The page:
How to differentiate physical abuse from unintentional personal injury in elderly patients?
A recent study at a New York emergency room compared the injuries of elderly patients who suffered physical abuse with the injuries of elderly patients who suffered unintentional fall. The reason for the study was for the emergency room professionals to be able to identify “red flags” for elderly abuse. Elderly abuse in New York and elsewhere is largely under-reported. Often abused seniors who show up at the emergency room tell the staff that they fell.
“The first place that many vulnerable older patients turn for care is the emergency department,” said lead study author Tony Rosen, MD, MPH, FACEP, assistant professor of emergency medicine at Weill Cornell Medicine and director of the Vulnerable Elder Protection Team based at New York-Presbyterian/Weill Cornell Medical Center’s emergency department. “Emergency physicians have a unique opportunity to identify the ‘red flags’ for elder abuse. Improving the ability to recognize, treat, and prevent these incidents can improve the lives of millions of older patients.”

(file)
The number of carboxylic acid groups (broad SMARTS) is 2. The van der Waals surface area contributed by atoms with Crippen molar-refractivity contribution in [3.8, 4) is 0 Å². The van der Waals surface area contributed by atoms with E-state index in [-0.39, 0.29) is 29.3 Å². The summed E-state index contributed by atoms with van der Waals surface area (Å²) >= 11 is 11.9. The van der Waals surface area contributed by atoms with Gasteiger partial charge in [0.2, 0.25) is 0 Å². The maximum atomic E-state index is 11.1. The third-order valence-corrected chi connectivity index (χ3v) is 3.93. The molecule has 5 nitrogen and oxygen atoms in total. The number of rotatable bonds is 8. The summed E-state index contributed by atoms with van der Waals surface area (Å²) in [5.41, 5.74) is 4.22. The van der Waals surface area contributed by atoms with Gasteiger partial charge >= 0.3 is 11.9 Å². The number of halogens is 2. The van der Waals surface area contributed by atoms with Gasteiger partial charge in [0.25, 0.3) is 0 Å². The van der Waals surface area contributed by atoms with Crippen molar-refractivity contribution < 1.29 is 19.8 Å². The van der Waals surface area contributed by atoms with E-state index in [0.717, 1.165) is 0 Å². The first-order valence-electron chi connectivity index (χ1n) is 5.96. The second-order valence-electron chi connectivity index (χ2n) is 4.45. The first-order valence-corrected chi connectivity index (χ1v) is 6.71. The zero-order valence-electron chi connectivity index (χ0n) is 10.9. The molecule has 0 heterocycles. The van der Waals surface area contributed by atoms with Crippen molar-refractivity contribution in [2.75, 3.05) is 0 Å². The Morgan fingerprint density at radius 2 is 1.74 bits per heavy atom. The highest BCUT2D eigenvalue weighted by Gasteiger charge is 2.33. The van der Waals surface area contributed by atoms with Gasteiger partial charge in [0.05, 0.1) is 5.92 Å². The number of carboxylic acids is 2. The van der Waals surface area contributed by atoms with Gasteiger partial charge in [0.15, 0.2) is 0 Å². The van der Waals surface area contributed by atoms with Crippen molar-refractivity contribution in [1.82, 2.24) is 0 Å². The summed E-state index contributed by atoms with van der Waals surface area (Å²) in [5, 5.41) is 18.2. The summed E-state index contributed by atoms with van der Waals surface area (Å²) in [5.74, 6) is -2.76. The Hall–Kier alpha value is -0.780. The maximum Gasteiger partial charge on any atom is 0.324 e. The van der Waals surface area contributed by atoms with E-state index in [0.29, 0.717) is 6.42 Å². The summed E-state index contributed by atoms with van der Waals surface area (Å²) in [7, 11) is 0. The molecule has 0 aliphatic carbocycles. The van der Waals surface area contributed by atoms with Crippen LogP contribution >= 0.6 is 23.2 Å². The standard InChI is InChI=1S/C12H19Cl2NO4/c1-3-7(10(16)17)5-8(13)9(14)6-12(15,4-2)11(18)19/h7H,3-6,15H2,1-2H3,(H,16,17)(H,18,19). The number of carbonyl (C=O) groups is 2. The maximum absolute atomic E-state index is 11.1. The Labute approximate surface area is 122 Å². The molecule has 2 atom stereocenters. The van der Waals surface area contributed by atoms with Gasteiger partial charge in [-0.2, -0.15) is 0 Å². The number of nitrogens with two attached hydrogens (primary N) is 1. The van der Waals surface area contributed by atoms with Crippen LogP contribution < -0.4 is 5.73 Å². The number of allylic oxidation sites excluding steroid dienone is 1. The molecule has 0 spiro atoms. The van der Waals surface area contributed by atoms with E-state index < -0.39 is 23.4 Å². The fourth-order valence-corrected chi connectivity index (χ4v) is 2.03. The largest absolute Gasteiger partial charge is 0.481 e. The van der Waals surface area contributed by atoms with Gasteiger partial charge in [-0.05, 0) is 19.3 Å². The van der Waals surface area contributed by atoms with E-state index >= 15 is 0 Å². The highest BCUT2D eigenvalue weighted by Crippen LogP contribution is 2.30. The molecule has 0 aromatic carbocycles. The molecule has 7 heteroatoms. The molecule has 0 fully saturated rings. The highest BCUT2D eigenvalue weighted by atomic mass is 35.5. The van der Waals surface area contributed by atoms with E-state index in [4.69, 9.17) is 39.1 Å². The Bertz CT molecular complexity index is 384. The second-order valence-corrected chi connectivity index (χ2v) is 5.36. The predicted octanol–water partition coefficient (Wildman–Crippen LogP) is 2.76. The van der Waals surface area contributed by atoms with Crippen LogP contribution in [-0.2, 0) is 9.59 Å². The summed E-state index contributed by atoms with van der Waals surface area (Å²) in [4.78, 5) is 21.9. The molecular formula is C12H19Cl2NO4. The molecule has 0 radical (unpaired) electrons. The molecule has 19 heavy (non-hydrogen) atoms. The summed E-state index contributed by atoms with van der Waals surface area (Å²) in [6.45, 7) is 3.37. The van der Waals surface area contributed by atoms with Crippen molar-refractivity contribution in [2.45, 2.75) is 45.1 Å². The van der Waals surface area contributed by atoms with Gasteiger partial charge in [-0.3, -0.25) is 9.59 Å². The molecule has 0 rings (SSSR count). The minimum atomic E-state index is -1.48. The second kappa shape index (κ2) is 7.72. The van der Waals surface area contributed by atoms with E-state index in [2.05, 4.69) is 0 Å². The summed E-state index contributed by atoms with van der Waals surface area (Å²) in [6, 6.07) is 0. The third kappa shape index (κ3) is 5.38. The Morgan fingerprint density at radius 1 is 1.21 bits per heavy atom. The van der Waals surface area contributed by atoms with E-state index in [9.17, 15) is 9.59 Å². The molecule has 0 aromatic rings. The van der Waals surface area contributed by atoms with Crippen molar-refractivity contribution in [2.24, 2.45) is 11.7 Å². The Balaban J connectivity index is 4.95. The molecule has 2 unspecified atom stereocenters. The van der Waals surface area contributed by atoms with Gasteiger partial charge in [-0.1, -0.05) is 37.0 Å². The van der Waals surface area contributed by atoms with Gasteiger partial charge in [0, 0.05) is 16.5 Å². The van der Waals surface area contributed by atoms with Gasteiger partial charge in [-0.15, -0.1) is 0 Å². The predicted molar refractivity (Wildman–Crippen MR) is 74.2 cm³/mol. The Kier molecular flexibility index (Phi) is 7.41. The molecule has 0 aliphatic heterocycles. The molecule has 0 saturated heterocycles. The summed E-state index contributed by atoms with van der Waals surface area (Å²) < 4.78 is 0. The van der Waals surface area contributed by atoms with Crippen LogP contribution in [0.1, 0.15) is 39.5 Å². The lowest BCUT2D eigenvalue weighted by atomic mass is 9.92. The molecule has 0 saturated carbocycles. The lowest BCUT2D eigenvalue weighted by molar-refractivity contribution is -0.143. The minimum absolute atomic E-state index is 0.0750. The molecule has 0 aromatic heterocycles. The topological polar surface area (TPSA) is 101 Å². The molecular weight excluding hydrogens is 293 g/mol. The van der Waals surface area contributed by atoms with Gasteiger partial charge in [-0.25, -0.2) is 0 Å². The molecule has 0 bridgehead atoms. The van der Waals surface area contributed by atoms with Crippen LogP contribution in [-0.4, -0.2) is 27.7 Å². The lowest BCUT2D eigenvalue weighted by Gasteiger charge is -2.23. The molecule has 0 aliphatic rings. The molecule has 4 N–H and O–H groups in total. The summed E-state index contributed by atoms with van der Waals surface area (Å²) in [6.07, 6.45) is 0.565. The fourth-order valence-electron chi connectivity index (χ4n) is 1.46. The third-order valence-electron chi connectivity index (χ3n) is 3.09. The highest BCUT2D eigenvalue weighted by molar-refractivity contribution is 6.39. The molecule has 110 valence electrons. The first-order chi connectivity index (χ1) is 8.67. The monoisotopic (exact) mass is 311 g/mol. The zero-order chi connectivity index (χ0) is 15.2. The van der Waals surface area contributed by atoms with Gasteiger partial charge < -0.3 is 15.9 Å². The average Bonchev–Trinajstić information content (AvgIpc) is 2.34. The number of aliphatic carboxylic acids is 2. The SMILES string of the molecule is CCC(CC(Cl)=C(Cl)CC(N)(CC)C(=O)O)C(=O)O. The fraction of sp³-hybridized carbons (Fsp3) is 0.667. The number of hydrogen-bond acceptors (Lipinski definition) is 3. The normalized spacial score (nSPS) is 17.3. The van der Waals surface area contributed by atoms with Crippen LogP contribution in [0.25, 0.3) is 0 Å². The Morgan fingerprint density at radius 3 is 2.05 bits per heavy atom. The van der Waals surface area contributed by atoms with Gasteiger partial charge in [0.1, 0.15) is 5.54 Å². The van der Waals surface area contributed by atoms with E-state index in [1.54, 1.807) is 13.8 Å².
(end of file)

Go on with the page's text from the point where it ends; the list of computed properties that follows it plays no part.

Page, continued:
The study looks at a total of 156 elderly patients who showed up at the emergency room of a New York Hospital. The researchers compared 78 cases of injuries related to abuse with 78 cases of injuries related to unintentional fall. They found specific differences between unintentional fall injuries and abuse injuries: